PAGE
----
The first model, with the data up to April 19th, 2020 estimated the R0 as 1.02 whereas the second model using data up to the April 30th, 2020 estimated the R0 as 1.66, using the model parameters. The first model’s estimate of an R0 of 1.02 is more representative, with an RMSE of 7.72 for the cumulative number of patients. The second model utilizing the SIR model calculated a higher RMSE indicating that the observed cumulative number of patients does not fit well for the model predictions. The inaccuracy of this second model is likely to be due to the detection of two clusters of patients, one in a residential neighborhood and the other in the Navy reported from the April 20th, 2020 to date.

Currently however, rigorous measures that have been put in place were able to limit the spread of the disease from these two clusters and the numbers reported each day have once again begun to decline [3]. This is also evidenced by the gradual reduction in R. Hence, it follows that the increased number of patients reported within these 10 days can be taken as a cluster epidemic, not in line with the spread seen in Sri Lanka in the previous 42 days following the diagnosis of the first local patient on March 11th, 2020 [2].

The utilization of all three methods estimates the R0 to be between 0.93 and 1.23. China reported a R0 of 2.2, [17] and Italy as 2.4–3.1 [18]. The Fig. 6 represents the daily total cases reported in countries worldwide, since the day of their first reported case (in log scale). The United States of America (USA), Italy, Spain and Sri Lanka are highlighted [19]. The impact of the preventive measures implemented in Sri Lanka is evident.

Fig. 6
figure6

The number of confirmed cases of COVID-19 reported from the first day of the first case for Italy, Spain, USA and Sri Lanka, using a log scale

The collaborative efforts of the tri-forces, police, intelligence services and healthcare workers under the guidance of the President of Sri Lanka, from the beginning of the epidemic, were instrumental in preventing the spread of the disease in Sri Lanka. Implementation of nationwide curfews, restriction of flights, the quarantine of those returning from abroad along with meticulous contact tracing by the intelligence services, home isolation protocols are merely the tip of the iceberg in these efforts taken to prevent the spread of the disease [6,7,8,9]. The implementation of social distancing protocols and curfews also contributed significantly in reducing the contact rate of an infected individual. A never ending circle of test-catch-quarantine followed by contact trace-test-catch-quarantine were the cornerstones of the measures initiated and implemented in Sri Lanka, giving rise to suppression of spread and containment of the disease [20].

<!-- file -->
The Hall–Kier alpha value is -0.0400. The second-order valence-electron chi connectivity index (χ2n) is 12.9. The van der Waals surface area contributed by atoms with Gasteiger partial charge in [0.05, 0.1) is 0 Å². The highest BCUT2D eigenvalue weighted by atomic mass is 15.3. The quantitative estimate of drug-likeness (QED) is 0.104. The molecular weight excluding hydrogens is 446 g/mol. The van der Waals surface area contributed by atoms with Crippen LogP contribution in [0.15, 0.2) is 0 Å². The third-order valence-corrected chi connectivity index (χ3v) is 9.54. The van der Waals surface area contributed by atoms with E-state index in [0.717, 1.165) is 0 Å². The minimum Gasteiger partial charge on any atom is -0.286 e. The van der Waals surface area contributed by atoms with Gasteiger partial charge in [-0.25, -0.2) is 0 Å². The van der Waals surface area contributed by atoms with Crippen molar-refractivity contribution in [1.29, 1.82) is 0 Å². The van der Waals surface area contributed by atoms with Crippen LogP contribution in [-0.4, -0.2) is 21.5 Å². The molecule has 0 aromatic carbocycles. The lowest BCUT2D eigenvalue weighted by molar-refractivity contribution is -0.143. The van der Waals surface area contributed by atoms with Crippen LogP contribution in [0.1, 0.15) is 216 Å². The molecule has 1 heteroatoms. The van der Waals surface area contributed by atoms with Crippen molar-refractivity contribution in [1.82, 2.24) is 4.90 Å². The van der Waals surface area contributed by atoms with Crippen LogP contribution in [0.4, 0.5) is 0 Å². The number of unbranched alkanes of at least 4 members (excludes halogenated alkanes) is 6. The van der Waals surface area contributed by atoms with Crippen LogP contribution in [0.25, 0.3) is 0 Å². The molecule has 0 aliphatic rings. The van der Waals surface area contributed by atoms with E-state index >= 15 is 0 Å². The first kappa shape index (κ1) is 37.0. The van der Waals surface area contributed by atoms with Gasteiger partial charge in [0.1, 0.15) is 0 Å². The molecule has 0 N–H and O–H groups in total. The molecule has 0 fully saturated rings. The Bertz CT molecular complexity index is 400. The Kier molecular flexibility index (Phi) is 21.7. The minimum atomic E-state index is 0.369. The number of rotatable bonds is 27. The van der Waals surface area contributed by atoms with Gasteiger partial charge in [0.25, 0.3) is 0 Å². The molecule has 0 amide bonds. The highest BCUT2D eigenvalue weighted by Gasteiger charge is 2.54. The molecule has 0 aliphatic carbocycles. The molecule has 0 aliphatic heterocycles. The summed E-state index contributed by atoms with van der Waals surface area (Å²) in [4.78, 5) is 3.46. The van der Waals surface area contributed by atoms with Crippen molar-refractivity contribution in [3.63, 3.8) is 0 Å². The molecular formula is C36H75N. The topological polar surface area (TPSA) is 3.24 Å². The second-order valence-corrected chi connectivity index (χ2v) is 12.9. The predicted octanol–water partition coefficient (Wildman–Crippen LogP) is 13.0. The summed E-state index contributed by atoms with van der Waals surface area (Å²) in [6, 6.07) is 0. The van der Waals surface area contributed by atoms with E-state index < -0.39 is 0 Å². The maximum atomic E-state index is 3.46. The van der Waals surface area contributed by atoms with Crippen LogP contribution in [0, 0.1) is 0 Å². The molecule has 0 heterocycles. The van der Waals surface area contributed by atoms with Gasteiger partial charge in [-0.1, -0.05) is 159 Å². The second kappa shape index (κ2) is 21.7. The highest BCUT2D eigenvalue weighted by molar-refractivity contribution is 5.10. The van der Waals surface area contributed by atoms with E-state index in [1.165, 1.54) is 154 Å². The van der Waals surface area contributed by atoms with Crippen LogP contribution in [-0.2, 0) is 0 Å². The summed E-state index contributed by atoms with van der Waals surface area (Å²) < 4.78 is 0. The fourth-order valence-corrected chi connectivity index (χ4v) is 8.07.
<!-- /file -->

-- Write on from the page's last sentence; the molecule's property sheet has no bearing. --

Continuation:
The limitations of this study are as follows. R0 was calculated using the SIR model which assumes that the members of the population mix homogeneously and transmission and removal rates are constant. Since several interventions were implemented during the epidemic, to limit the spread of the disease, both population mixing and transmission rates may have not been constant. The exponential growth method and the maximum likelihood estimation should be calculated on the period of exponential growth. The exponential growth phase was not as marked in Sri Lanka when compared with some other countries worldwide, however, the calculation was carried out on the exponential phase seen in Sri Lanka, which was selected following a sensitivity analysis for an exponential regression model for the cumulative number of daily reported cases.

Conclusion

In conclusion, our estimated R0 for COVID-19 in Sri Lanka falls between 0.93 and 1.23. This along with the reduction of the transmissibility, R, reflects a relatively good control of disease spread. This indicates that a preventive strategy, based on the collaboration of the military, intelligence services, healthcare workers and the police is effective even for developing countries, to combat a pandemic.

Availability of data and materials

Data used for this study is available at the Epidemiology Unit, Ministry of Health, Sri Lanka.

Abbreviations

R0:

Basic reproduction number

R:

Reproduction number

COVID-19:

Coronavirus disease-2019

RMSE:

Root mean squared error

CI:

Confidence interval

SIR:

Susceptible, infected and removed

USA:

United States of America

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DSD conceived, designed and implemented the study. SMDS extracted the data and prepared the figures. SMDS and MAAK conducted the analysis. AIA wrote the first draft of the manuscript. All authors provided intellectual input and contributed to the final manuscript.

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Correspondence to Ishanya Abeyagunawardena.

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Dharmaratne, S., Sudaraka, S., Abeyagunawardena, I. et al. Estimation of the basic reproduction number (R0) for the novel coronavirus disease in Sri Lanka. Virol J 17, 144 (2020). https://doi.org/10.1186/s12985-020-01411-0

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Keywords

  • Basic reproduction number
  • R0
  • Coronavirus